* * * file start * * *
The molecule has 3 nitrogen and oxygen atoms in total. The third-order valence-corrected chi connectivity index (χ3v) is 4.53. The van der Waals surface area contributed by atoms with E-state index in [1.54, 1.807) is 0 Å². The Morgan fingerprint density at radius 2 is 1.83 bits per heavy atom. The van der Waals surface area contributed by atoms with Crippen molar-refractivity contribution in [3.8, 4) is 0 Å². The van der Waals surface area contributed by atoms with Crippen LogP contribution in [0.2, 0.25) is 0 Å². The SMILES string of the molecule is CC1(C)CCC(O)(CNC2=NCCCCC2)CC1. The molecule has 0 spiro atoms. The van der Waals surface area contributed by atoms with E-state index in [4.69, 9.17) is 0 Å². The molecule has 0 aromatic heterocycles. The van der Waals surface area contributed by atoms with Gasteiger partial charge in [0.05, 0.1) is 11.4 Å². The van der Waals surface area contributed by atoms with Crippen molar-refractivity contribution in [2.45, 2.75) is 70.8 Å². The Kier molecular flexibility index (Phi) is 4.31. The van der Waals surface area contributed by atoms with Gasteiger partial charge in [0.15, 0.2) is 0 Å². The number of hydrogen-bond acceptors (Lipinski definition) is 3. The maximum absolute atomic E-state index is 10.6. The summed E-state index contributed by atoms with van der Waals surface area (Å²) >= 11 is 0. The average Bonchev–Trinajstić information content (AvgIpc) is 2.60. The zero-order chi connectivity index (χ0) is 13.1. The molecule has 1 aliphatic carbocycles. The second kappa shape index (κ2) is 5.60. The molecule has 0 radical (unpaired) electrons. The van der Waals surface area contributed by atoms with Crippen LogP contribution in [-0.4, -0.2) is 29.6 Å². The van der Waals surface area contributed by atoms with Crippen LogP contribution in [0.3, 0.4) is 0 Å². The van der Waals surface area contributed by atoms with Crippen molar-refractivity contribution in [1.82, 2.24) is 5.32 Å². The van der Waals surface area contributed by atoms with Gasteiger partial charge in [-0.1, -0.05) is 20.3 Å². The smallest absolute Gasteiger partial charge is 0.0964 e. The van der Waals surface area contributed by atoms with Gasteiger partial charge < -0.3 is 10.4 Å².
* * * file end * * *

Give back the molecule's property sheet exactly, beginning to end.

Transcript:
The molecule has 3 nitrogen and oxygen atoms in total. The third-order valence-corrected chi connectivity index (χ3v) is 4.53. The van der Waals surface area contributed by atoms with E-state index in [1.54, 1.807) is 0 Å². The Morgan fingerprint density at radius 2 is 1.83 bits per heavy atom. The van der Waals surface area contributed by atoms with Crippen molar-refractivity contribution in [3.8, 4) is 0 Å². The van der Waals surface area contributed by atoms with Crippen LogP contribution in [0.2, 0.25) is 0 Å². The SMILES string of the molecule is CC1(C)CCC(O)(CNC2=NCCCCC2)CC1. The molecule has 0 spiro atoms. The van der Waals surface area contributed by atoms with E-state index in [4.69, 9.17) is 0 Å². The molecule has 0 aromatic heterocycles. The van der Waals surface area contributed by atoms with Gasteiger partial charge in [0.05, 0.1) is 11.4 Å². The van der Waals surface area contributed by atoms with Crippen molar-refractivity contribution in [2.45, 2.75) is 70.8 Å². The Kier molecular flexibility index (Phi) is 4.31. The van der Waals surface area contributed by atoms with Gasteiger partial charge in [0.15, 0.2) is 0 Å². The number of hydrogen-bond acceptors (Lipinski definition) is 3. The maximum absolute atomic E-state index is 10.6. The summed E-state index contributed by atoms with van der Waals surface area (Å²) >= 11 is 0. The average Bonchev–Trinajstić information content (AvgIpc) is 2.60. The zero-order chi connectivity index (χ0) is 13.1. The molecule has 1 aliphatic carbocycles. The second kappa shape index (κ2) is 5.60. The molecule has 0 radical (unpaired) electrons. The van der Waals surface area contributed by atoms with Crippen LogP contribution in [-0.4, -0.2) is 29.6 Å². The van der Waals surface area contributed by atoms with Crippen LogP contribution in [0.3, 0.4) is 0 Å². The van der Waals surface area contributed by atoms with Crippen molar-refractivity contribution in [1.82, 2.24) is 5.32 Å². The van der Waals surface area contributed by atoms with Gasteiger partial charge in [-0.1, -0.05) is 20.3 Å². The smallest absolute Gasteiger partial charge is 0.0964 e. The van der Waals surface area contributed by atoms with Gasteiger partial charge < -0.3 is 10.4 Å².